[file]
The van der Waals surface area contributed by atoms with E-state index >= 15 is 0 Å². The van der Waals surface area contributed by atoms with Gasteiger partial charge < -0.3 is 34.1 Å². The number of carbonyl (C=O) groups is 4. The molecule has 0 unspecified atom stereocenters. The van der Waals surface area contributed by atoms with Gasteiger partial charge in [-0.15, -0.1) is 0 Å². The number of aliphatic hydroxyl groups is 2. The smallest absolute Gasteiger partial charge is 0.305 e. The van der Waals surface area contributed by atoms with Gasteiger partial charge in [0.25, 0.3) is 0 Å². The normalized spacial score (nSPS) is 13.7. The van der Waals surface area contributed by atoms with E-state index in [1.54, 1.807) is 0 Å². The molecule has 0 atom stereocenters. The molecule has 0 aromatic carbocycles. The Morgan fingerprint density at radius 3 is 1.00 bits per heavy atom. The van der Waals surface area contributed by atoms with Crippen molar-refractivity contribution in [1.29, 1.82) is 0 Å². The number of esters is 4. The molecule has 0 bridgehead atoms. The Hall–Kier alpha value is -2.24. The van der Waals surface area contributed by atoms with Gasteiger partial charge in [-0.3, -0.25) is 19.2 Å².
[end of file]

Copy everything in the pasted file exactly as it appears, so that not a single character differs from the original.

The van der Waals surface area contributed by atoms with E-state index >= 15 is 0 Å². The van der Waals surface area contributed by atoms with Gasteiger partial charge < -0.3 is 34.1 Å². The number of carbonyl (C=O) groups is 4. The molecule has 0 unspecified atom stereocenters. The van der Waals surface area contributed by atoms with Gasteiger partial charge in [-0.15, -0.1) is 0 Å². The number of aliphatic hydroxyl groups is 2. The smallest absolute Gasteiger partial charge is 0.305 e. The van der Waals surface area contributed by atoms with Gasteiger partial charge in [0.25, 0.3) is 0 Å². The normalized spacial score (nSPS) is 13.7. The van der Waals surface area contributed by atoms with E-state index in [1.54, 1.807) is 0 Å². The molecule has 0 atom stereocenters. The molecule has 0 aromatic carbocycles. The Morgan fingerprint density at radius 3 is 1.00 bits per heavy atom. The van der Waals surface area contributed by atoms with Crippen molar-refractivity contribution in [1.29, 1.82) is 0 Å². The number of esters is 4. The molecule has 0 bridgehead atoms. The Hall–Kier alpha value is -2.24. The van der Waals surface area contributed by atoms with Gasteiger partial charge in [-0.3, -0.25) is 19.2 Å².